Public Workers in Service of America
About the BookFrom white-collar executives to mail carriers, public workers meet the needs of the entire nation. Frederick W. Gooding Jr. and Eric S. Yellin edit a collection of new research on this understudied workforce. Part One begins in the late nineteenth- and the early twentieth century to explore how questions of race, class, and gender shaped public workers, their workplaces, and their place in American democracy. In Part Two, essayists examine race and gender discrimination while revealing the subtle contemporary forms of marginalization that keep Black men and Black and white women underpaid and overlooked for promotion. The historic labor actions detailed in Part Three illuminate how city employees organized not only for better pay and working conditions but to seek recognition from city officials, the public, and the national labor movement. Part Four focuses on nurses and teachers to address the thorny question of whether certain groups deserve premium pay for their irreplaceable work and sacrifices or if serving the greater good is a reward unto itself.
Contributors: Eileen Boris, Cathleen D. Cahill, Frederick W. Gooding Jr., William P. Jones, Francis Ryan, Jon Shelton, Joseph E. Slater, Katherine Turk, Eric S. Yellin, and Amy Zanoni.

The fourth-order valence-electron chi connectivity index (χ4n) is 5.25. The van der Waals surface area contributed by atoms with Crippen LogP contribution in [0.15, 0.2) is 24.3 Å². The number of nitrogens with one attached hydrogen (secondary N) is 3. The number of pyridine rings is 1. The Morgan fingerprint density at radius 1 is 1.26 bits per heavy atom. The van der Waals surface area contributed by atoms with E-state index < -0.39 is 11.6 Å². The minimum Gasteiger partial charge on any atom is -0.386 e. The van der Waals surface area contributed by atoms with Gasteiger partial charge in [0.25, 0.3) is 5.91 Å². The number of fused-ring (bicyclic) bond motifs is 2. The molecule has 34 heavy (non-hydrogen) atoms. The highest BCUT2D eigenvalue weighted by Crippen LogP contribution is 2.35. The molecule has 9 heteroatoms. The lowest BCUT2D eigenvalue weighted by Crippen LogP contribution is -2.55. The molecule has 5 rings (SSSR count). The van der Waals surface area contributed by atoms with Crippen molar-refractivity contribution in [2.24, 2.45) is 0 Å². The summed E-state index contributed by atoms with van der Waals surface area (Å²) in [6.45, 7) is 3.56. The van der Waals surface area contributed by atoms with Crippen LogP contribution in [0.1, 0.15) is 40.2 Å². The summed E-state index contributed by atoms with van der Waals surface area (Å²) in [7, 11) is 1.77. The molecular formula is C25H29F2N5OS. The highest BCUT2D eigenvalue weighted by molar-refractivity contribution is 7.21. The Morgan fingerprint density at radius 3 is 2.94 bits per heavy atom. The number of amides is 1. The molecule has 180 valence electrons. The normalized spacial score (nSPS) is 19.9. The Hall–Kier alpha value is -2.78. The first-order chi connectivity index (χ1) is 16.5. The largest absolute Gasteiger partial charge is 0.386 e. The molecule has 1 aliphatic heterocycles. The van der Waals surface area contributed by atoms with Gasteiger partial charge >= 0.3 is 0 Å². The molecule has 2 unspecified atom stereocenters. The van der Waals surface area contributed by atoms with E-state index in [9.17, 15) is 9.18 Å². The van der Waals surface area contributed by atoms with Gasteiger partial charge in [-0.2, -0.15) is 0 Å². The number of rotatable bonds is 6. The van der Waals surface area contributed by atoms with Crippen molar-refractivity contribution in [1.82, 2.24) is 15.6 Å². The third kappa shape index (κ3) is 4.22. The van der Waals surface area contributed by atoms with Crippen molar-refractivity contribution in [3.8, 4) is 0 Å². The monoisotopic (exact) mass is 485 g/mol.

About the AuthorFrederick W. Gooding Jr. holds the Dr. Ronald E. Moore Professorship in Humanities in the John V. Roach Honors College and is an associate professor of African American studies at Texas Christian University. He is the author of American Dream Deferred: Black Federal Workers in Washington, D.C., 1941–1981. Eric S. Yellin is an associate professor of history and American studies at the University of Richmond. He is the author of Racism in the Nation's Service: Government Workers and the Color Line in Woodrow Wilson’s America.
“Public Workers in Service of America is a fascinating and consequential history of public sector work that demonstrates how public employees from diverse backgrounds have fought to define their rights over time and in a wide variety of occupations. It contributes to an essential conversation about the need for a robust and inclusive public workforce in a nation that often uncritically embraces the private sector.”--Margaret C. Rung, author of Servants of the State: Managing Diversity and Democracy in the Federal Workforce, 1933–1953